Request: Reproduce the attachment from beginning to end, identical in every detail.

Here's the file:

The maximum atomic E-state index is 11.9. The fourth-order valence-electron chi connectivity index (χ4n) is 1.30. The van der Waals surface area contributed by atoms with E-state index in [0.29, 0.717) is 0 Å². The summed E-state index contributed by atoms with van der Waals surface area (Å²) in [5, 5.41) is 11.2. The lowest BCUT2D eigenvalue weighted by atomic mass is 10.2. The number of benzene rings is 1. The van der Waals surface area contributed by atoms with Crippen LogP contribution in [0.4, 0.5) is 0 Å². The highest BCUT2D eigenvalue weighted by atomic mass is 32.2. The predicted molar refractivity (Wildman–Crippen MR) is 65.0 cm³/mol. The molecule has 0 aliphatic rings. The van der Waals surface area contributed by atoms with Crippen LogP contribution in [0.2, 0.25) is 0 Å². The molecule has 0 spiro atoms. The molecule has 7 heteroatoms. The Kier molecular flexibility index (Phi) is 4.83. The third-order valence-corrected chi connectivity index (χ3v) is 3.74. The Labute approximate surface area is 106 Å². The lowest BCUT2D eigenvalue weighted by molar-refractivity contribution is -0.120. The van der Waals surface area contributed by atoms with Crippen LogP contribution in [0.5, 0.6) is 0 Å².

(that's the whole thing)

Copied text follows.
The maximum atomic E-state index is 11.9. The fourth-order valence-electron chi connectivity index (χ4n) is 1.30. The van der Waals surface area contributed by atoms with E-state index in [0.29, 0.717) is 0 Å². The summed E-state index contributed by atoms with van der Waals surface area (Å²) in [5, 5.41) is 11.2. The lowest BCUT2D eigenvalue weighted by atomic mass is 10.2. The number of benzene rings is 1. The van der Waals surface area contributed by atoms with Crippen LogP contribution in [0.4, 0.5) is 0 Å². The highest BCUT2D eigenvalue weighted by atomic mass is 32.2. The predicted molar refractivity (Wildman–Crippen MR) is 65.0 cm³/mol. The molecule has 0 aliphatic rings. The van der Waals surface area contributed by atoms with Crippen LogP contribution in [0.2, 0.25) is 0 Å². The molecule has 0 spiro atoms. The molecule has 7 heteroatoms. The Kier molecular flexibility index (Phi) is 4.83. The third-order valence-corrected chi connectivity index (χ3v) is 3.74. The Labute approximate surface area is 106 Å². The lowest BCUT2D eigenvalue weighted by molar-refractivity contribution is -0.120. The van der Waals surface area contributed by atoms with Crippen LogP contribution in [0.5, 0.6) is 0 Å².